[Read] ➲ Walking Corpses ➮ Timothy S. Miller – Anguillais.us

Walking Corpses Leprosy Has Afflicted Humans For Thousands Of Years It Wasn T Until The Twelfth Century, However, That The Dreaded Disease Entered The Collective Psyche Of Western Society, Thanks To A Frightening Epidemic That Ravaged Catholic Europe The Church Responded By Constructing Charitable Institutions Called Leprosariums To Treat The Rapidly Expanding Number Of Victims As Important As These Events Were, Timothy Miller And John Nesbitt Remind Us That The History Of Leprosy In The West Is Incomplete Without Also Considering The Byzantine Empire, Which Confronted Leprosy And Its Effects Well Before The Latin West In Walking Corpses, They Offer The First Account Of Medieval Leprosy That Integrates The History Of East And West.In Their Informative And Engaging Account, Miller And Nesbitt Challenge A Number Of Misperceptions And Myths About Medieval Attitudes Toward Leprosy Known Today As Hansen S Disease They Argue That Ethical Writings From The Byzantine World And From Catholic Europe Never Branded Leprosy As Punishment For Sin Rather, Theologians And Moralists Saw The Disease As A Mark Of God S Favor On Those Chosen For Heaven The Stimulus To Ban Lepers From Society And Ultimately To Persecute Them Came Not From Christian Influence But From Germanic Customary Law Leprosariums Were Not Prisons To Punish Lepers But Were Centers Of Care To Offer Them Support Some Even Provided Both Male And Female Residents The Opportunity To Govern Their Own Communities Under A Form Of Written Constitution Informed By Recent Bioarchaeological Research That Has Vastly Expanded Knowledge Of The Disease And Its Treatment By Medieval Society, Walking Corpses Also Includes Three Key Greek Texts Regarding Leprosy One Of Which Has Never Been Translated Into English Before.

[Read] ➲ Walking Corpses  ➮ Timothy S. Miller – Anguillais.us
  • Hardcover
  • 264 pages
  • Walking Corpses
  • Timothy S. Miller
  • 02 August 2018
  • 9780801451355

    14 thoughts on “[Read] ➲ Walking Corpses ➮ Timothy S. Miller – Anguillais.us

  1. says:

    This is an important scholarly work on the treatment of lepers in the Middle Ages It covers everything from theories on the causes of leprosy to the administration of leper colonies The book is well researched and the theses are well presented, argued and documented Given the subject matter, this is not an easy read and is intended for academics than for the general public At times it is somewhat repetitive probably due to two authors covering similar topics , and it provides detail than many readers may find necessary Yet it also provides very valuable insights into medieval society that would benefit casual students of the Middle Ages For one thing, Miller and Nesbitt effectively debunk the notion that leper colonies were places of punishment or that lepers were consistently and cruelly expelled from society out of moral revulsion On the contrary, they convincingly argue Christian spiritual leaders shaped a new ethical imperative to accept lepers as suffering brothers in Christ, not to reject them as ritually impure or as...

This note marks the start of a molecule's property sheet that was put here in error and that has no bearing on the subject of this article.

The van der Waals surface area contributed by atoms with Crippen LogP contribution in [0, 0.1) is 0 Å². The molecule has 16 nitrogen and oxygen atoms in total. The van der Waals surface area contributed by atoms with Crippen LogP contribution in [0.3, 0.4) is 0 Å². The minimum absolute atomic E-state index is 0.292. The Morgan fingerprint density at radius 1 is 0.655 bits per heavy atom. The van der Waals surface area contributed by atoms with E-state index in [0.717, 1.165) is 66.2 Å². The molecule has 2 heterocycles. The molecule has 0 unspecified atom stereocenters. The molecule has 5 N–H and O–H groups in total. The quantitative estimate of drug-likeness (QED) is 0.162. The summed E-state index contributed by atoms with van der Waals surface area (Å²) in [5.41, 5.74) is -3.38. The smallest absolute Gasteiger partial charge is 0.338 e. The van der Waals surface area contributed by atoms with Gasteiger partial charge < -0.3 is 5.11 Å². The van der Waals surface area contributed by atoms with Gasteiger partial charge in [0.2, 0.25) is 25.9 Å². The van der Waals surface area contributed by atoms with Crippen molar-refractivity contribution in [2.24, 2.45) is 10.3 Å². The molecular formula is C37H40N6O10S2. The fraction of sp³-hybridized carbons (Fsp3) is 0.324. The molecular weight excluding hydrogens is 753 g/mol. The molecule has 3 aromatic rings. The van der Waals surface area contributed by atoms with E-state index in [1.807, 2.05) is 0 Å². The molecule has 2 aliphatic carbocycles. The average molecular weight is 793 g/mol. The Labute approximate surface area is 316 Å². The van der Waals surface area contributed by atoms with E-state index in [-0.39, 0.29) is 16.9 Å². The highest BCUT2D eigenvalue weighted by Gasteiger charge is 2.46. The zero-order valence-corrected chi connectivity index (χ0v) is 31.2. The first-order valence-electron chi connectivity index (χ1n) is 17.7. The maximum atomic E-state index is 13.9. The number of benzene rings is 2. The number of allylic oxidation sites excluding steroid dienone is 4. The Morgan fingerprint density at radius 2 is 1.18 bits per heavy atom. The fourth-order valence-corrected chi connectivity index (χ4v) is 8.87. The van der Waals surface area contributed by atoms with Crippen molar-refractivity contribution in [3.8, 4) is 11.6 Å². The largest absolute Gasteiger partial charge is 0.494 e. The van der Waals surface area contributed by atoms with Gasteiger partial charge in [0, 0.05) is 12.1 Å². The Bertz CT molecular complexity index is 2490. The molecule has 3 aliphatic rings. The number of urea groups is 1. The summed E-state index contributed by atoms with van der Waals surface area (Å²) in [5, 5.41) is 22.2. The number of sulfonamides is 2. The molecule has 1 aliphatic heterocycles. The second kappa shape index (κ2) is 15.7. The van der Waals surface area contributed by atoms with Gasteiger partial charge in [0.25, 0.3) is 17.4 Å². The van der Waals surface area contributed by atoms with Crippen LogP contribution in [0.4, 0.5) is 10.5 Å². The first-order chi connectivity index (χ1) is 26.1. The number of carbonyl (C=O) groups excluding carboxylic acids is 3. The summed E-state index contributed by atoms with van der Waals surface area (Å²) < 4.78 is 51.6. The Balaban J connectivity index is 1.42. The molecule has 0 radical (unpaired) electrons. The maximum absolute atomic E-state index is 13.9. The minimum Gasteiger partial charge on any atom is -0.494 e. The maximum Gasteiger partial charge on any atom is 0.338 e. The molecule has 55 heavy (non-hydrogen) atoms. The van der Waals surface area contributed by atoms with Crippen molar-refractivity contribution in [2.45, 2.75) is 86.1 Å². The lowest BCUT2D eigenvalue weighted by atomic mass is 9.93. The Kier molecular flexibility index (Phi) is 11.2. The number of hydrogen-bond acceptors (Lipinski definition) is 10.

2. says:

    SUMMARY OF REVIEW No question, Walking Corpses is definitely an academic book and not written for the armchair reader I read it on a whim, and found parts to be interesting, but the writing was stilted towards what sounded like a dissertation This alone would not warrant a low three star rating rather, I found the book to be repetitious as a result of being non linear Personally, I prefer linear presentations of history The authors constantly rewrite the same points and historical facts, which makes reading this book from cover to cover tedious Judging by the other review on written at the time of my review, I am not alone in finding this book to be exceedingly repetitious Perhaps this book s strength is that it could be a reference book FULL REVIEW I should note, Walking Corpses is extremely well researched, and has a spectacular bibliography reference list For academics studying disability studies, Byzantium, the Medieval West, classical medieval medical practices, quarantine, ghettoization, religious perspectives practices on disease, and of course leprosy itself, this book will provide a wealth of information and resources Bravo to Miller and Nesbitt for co...

  3. says:

    Fills an important lacuna in scholarship on Byzantine medical practice, and uses many different source types well, but leaves many questions unresolved The book is brief under 200 pages and written in an admirably lucid, accessible style, which makes it a ...

Leave a Reply

Your email address will not be published. Required fields are marked *